Joseph and Mary give “a pair of turtle-doves or two young pigeons”— the provision allowed for the poor. So the Bible clearly teaches us that Mary didn’t have a little lamb. At least, not until Jesus came to be known as the Lamb of God!

Anyway, then Simeon appears, an old man on whom the Holy Spirit has long rested and whom that same Spirit guides to the temple just to meet this child. He sings a song typically known to us by its Latin name, the Nunc Dimittis—a canticle we use in Evening Prayer and Compline. Here’s how it’s translated in The Book of Common Prayer:

Lord, you now have set your servant free

   to go in peace as you have promised;

For these eyes of mine have seen the Savior,

   whom you have prepared for all the world to see:

A Light to enlighten the nations,

   and the glory of your people Israel.

Glory to the Father, and to the Son, and to the Holy Spirit:

   as it was in the beginning, is now, and will be for ever. Amen.

I first encountered the Nunc Dimittis as a middle schooler at church camp. The priest who served as our liturgical leader for the week wrote the words on newsprint and posted them in the camp cafeteria. At the beginning of every meal, we chanted the Nunc Dimittis to a setting he taught us. I still remember the tune. And that’s why I’ve put it up on newsprint for all of us this morning. Let’s sing it now! […]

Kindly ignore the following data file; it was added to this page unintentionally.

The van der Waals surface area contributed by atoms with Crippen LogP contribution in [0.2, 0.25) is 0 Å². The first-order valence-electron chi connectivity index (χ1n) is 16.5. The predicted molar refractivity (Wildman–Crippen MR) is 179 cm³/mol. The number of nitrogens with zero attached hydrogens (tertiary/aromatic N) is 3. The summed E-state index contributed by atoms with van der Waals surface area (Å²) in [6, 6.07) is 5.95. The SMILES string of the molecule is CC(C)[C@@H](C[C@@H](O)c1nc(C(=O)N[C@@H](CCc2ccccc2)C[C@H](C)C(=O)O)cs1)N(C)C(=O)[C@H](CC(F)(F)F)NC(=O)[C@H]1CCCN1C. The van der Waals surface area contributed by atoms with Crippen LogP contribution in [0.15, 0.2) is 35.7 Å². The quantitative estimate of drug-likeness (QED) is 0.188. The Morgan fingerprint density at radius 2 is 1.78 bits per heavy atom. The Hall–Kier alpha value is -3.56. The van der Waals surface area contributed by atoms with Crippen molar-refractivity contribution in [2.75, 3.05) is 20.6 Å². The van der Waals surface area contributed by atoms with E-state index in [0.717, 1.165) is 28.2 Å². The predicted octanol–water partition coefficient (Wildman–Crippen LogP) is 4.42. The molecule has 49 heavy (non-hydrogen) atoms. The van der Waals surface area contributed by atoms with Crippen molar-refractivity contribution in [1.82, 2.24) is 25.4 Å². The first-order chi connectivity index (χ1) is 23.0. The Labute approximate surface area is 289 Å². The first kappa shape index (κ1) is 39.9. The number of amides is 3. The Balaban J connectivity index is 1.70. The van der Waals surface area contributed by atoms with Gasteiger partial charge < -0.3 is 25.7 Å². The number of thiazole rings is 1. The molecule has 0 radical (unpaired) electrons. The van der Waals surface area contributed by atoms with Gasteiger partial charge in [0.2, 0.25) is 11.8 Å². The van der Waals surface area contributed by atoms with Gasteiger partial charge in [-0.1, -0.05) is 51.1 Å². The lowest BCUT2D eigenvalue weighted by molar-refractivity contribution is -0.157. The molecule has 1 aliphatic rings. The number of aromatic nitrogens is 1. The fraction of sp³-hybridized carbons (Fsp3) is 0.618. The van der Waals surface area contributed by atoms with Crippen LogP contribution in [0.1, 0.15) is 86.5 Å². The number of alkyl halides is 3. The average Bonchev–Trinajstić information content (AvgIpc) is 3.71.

I’d love for all children and all adults to learn this prayer as reliably as they learn The Lord’s Prayer. Why? Because it illuminates several key things about our faith:

  • God frees us from slavery.
  • God gives us peace.
  • God arranges for us to meet our Savior.
  • While God’s salvation starts with Israel, it extends beyond that inner circle to include absolutely everybody—even us.
  • God keeps promises, not only to entire peoples, but also to individuals.
  • Understanding the promises God makes to us as individuals takes humble discernment.
  • Our interpretation of God’s promises should always be up for revision in light of new information and greater maturity in faith.
  • We come to maturity in faith by maintaining faithful practices of prayer over the course of a lifetime.